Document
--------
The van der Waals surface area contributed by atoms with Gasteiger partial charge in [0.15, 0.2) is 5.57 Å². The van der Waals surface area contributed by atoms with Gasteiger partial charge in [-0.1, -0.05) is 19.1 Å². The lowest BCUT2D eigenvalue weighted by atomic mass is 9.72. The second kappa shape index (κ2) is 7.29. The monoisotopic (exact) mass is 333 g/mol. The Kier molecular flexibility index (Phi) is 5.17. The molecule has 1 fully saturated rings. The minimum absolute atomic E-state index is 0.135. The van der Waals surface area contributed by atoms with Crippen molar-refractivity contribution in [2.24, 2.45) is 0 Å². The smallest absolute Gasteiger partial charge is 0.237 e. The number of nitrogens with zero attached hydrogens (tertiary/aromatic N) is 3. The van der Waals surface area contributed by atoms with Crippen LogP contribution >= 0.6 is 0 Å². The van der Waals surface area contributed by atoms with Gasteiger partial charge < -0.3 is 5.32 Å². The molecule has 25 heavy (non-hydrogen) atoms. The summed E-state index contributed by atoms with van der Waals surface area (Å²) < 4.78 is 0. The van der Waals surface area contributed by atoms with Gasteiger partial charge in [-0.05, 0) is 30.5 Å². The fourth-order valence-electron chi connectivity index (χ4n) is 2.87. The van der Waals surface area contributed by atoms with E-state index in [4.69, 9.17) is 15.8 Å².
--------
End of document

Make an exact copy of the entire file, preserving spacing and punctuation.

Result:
The van der Waals surface area contributed by atoms with Gasteiger partial charge in [0.15, 0.2) is 5.57 Å². The van der Waals surface area contributed by atoms with Gasteiger partial charge in [-0.1, -0.05) is 19.1 Å². The lowest BCUT2D eigenvalue weighted by atomic mass is 9.72. The second kappa shape index (κ2) is 7.29. The monoisotopic (exact) mass is 333 g/mol. The Kier molecular flexibility index (Phi) is 5.17. The molecule has 1 fully saturated rings. The minimum absolute atomic E-state index is 0.135. The van der Waals surface area contributed by atoms with Crippen molar-refractivity contribution in [2.24, 2.45) is 0 Å². The smallest absolute Gasteiger partial charge is 0.237 e. The number of nitrogens with zero attached hydrogens (tertiary/aromatic N) is 3. The van der Waals surface area contributed by atoms with Crippen LogP contribution >= 0.6 is 0 Å². The van der Waals surface area contributed by atoms with Gasteiger partial charge < -0.3 is 5.32 Å². The molecule has 25 heavy (non-hydrogen) atoms. The summed E-state index contributed by atoms with van der Waals surface area (Å²) < 4.78 is 0. The van der Waals surface area contributed by atoms with Gasteiger partial charge in [-0.05, 0) is 30.5 Å². The fourth-order valence-electron chi connectivity index (χ4n) is 2.87. The van der Waals surface area contributed by atoms with E-state index in [4.69, 9.17) is 15.8 Å².